1. Limited time only! Sign up for a free 30min personal tutor trial with Chegg Tutors
    Dismiss Notice
Dismiss Notice
Join Physics Forums Today!
The friendliest, high quality science and math community on the planet! Everyone who loves science is here!

Analysis of Continuous functions

  1. Oct 18, 2011 #1
    1. The problem statement, all variables and given/known data
    Let f : R → R be continuous on R and assume that P = {x ∈ R : f(x) > 0} is non-empty. Prove that for any x0 ∈ P there exists a neighborhood Vδ(x0) ⊆ P.


    2. Relevant equations



    3. The attempt at a solution
    If you choose some x, y ∈ P, since f(x) is continuous then |f(x) - f(y)| < ε for some ε>0
    then |x-y|<δ for some δ(ε)

    I don't really know where I'm going with this, but I know it has something to do with the question...
    Can someone point me in the right direction?
     
  2. jcsd
  3. Oct 18, 2011 #2

    LCKurtz

    User Avatar
    Science Advisor
    Homework Helper
    Gold Member

    You have to start with a correct statement of what continuity at x means. Finish this sentence correctly:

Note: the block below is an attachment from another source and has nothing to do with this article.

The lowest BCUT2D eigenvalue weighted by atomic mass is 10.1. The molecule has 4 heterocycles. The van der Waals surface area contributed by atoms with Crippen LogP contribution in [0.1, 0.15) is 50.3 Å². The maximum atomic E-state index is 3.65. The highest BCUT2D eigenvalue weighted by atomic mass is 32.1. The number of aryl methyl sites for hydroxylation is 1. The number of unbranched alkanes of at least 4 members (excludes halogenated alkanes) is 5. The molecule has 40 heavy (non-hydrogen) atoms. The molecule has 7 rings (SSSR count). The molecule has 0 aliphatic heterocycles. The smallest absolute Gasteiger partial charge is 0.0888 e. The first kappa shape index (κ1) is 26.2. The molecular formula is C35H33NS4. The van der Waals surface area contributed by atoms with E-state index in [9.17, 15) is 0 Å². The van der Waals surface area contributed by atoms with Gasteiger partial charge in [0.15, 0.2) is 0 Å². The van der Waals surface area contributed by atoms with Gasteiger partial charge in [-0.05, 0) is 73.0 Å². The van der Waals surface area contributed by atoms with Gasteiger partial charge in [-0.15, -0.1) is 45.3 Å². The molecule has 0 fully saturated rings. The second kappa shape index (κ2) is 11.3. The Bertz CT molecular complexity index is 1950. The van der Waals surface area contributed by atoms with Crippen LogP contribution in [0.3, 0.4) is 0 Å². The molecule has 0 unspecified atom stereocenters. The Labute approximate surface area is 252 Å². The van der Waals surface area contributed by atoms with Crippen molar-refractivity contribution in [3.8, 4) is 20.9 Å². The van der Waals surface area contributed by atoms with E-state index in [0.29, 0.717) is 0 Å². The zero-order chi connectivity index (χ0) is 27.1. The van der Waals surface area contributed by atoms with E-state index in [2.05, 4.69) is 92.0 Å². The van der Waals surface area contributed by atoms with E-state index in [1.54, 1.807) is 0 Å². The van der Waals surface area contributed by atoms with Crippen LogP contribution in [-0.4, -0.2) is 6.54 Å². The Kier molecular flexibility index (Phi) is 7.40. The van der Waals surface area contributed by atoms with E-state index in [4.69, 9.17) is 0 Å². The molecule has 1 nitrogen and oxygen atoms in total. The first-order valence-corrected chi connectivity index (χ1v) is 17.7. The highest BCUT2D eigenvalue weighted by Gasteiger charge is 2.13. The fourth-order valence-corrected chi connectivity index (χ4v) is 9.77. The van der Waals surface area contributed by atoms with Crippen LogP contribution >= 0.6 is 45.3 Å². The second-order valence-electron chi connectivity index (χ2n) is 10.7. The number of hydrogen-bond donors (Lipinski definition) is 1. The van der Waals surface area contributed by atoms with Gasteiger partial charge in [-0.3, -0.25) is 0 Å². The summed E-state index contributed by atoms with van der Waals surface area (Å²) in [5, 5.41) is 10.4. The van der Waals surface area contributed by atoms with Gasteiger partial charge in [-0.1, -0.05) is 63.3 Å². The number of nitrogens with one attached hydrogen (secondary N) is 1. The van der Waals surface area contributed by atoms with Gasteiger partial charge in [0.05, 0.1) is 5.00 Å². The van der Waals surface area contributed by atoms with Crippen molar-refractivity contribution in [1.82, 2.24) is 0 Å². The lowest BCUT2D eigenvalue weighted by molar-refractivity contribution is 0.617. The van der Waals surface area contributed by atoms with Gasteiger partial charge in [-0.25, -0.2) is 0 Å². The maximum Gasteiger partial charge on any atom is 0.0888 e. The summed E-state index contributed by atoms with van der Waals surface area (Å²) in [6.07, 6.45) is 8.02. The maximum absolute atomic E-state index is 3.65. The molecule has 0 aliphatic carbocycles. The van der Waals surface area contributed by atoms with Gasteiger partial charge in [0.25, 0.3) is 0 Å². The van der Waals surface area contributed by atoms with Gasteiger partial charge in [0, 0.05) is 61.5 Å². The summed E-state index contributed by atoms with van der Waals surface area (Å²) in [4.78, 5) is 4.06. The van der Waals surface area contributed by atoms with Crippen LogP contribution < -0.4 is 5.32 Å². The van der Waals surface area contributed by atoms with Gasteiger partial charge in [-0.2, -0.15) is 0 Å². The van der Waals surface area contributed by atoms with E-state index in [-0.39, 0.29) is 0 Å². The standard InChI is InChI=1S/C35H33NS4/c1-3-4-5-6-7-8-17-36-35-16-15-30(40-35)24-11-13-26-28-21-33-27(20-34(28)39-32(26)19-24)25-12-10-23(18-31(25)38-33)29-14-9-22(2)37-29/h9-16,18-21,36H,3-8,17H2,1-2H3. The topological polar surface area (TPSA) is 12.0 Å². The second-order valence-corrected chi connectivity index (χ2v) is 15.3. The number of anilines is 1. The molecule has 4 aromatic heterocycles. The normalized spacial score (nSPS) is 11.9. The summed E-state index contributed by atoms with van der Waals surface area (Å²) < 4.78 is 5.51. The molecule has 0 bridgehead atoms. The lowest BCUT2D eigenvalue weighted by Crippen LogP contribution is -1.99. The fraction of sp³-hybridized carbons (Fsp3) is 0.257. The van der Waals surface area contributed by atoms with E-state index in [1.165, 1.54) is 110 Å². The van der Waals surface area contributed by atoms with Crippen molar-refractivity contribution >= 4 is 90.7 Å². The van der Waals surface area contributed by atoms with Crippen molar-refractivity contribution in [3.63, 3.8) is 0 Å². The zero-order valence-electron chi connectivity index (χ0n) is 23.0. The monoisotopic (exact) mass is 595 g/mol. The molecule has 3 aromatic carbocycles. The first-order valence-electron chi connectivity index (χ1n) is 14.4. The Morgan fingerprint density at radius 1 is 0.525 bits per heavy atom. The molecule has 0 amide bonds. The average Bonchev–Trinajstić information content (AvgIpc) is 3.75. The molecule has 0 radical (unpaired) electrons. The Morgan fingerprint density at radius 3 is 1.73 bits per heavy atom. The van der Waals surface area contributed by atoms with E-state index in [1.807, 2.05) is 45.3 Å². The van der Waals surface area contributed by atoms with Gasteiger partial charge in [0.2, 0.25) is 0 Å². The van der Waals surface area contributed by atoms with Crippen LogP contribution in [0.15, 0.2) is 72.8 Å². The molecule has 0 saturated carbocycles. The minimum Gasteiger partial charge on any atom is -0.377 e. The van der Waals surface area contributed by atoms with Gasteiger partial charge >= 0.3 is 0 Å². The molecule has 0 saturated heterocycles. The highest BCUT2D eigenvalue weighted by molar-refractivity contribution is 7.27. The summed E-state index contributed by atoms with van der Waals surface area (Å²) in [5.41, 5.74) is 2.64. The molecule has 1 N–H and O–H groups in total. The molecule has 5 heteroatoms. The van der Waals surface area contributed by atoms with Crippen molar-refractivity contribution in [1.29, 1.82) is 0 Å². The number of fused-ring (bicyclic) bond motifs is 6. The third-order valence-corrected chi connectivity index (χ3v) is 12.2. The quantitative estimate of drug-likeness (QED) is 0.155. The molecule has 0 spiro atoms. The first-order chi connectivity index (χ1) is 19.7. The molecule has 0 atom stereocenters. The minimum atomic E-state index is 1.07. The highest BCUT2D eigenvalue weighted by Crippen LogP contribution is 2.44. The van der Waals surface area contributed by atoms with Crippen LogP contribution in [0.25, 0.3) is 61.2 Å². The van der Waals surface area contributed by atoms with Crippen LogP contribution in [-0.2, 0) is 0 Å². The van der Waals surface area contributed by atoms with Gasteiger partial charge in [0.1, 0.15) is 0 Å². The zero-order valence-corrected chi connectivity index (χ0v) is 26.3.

The statement that f(x) is continuous at x means ......
     
  4. Oct 19, 2011 #3
    that for any ε>0 there exists δ(ε) such that for any y, if |x-y|<δ then |f(x)-f(y)|<ε.
    I don't see how this is different from what I put down?
     
  5. Oct 19, 2011 #4
    I'm finding it hard just to put it down into mathematical terms. I can prove it by sketching a drawing, but having trouble translating that...
     
  6. Oct 19, 2011 #5

    LCKurtz

    User Avatar
    Science Advisor
    Homework Helper
    Gold Member

    That may be why you are having difficulty with this type of problem. But leaving that aside for now, you have a value x0 where f(x0) > 0. The above statement with x = x0 says you can get f(y) close to f(x0). If you can do that is there some way you can guarantee f(y) is positive?
     
Know someone interested in this topic? Share this thread via Reddit, Google+, Twitter, or Facebook




Similar Discussions: Analysis of Continuous functions
Loading...